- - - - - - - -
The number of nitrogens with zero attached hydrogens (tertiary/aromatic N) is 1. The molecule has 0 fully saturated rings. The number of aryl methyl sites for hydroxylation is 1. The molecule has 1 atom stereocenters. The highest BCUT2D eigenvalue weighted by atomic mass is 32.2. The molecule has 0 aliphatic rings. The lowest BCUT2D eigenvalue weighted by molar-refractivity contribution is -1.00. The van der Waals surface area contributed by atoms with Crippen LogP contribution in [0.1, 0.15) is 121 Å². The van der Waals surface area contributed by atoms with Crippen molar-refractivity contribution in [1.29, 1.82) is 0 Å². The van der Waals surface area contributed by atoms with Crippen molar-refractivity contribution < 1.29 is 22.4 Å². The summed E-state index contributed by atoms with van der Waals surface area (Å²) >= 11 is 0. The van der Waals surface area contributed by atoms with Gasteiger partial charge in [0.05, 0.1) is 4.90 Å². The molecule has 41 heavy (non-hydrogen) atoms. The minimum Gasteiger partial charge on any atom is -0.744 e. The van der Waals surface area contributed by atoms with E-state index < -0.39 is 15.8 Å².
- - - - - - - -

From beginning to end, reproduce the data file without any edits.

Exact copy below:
The number of nitrogens with zero attached hydrogens (tertiary/aromatic N) is 1. The molecule has 0 fully saturated rings. The number of aryl methyl sites for hydroxylation is 1. The molecule has 1 atom stereocenters. The highest BCUT2D eigenvalue weighted by atomic mass is 32.2. The molecule has 0 aliphatic rings. The lowest BCUT2D eigenvalue weighted by molar-refractivity contribution is -1.00. The van der Waals surface area contributed by atoms with Crippen LogP contribution in [0.1, 0.15) is 121 Å². The van der Waals surface area contributed by atoms with Crippen molar-refractivity contribution in [1.29, 1.82) is 0 Å². The van der Waals surface area contributed by atoms with Crippen molar-refractivity contribution < 1.29 is 22.4 Å². The summed E-state index contributed by atoms with van der Waals surface area (Å²) >= 11 is 0. The van der Waals surface area contributed by atoms with Gasteiger partial charge in [0.05, 0.1) is 4.90 Å². The molecule has 41 heavy (non-hydrogen) atoms. The minimum Gasteiger partial charge on any atom is -0.744 e. The van der Waals surface area contributed by atoms with E-state index < -0.39 is 15.8 Å².